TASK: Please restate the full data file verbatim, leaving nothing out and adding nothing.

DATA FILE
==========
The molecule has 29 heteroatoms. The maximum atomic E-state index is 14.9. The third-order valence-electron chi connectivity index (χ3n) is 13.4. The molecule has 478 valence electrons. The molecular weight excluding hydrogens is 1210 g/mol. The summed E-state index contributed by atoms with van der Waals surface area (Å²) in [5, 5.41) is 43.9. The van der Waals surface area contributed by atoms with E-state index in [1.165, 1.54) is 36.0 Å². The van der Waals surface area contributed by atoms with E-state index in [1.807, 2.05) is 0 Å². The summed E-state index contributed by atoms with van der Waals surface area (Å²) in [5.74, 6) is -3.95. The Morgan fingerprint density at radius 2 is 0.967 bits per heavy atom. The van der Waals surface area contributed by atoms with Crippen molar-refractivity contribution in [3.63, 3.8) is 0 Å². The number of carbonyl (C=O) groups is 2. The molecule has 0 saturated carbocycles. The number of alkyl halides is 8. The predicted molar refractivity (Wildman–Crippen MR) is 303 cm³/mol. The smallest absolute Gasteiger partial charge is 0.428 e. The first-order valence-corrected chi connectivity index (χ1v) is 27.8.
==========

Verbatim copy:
The molecule has 29 heteroatoms. The maximum atomic E-state index is 14.9. The third-order valence-electron chi connectivity index (χ3n) is 13.4. The molecule has 478 valence electrons. The molecular weight excluding hydrogens is 1210 g/mol. The summed E-state index contributed by atoms with van der Waals surface area (Å²) in [5, 5.41) is 43.9. The van der Waals surface area contributed by atoms with E-state index in [1.165, 1.54) is 36.0 Å². The van der Waals surface area contributed by atoms with E-state index in [1.807, 2.05) is 0 Å². The summed E-state index contributed by atoms with van der Waals surface area (Å²) in [5.74, 6) is -3.95. The Morgan fingerprint density at radius 2 is 0.967 bits per heavy atom. The van der Waals surface area contributed by atoms with Crippen molar-refractivity contribution in [3.63, 3.8) is 0 Å². The number of carbonyl (C=O) groups is 2. The molecule has 0 saturated carbocycles. The number of alkyl halides is 8. The predicted molar refractivity (Wildman–Crippen MR) is 303 cm³/mol. The smallest absolute Gasteiger partial charge is 0.428 e. The first-order valence-corrected chi connectivity index (χ1v) is 27.8.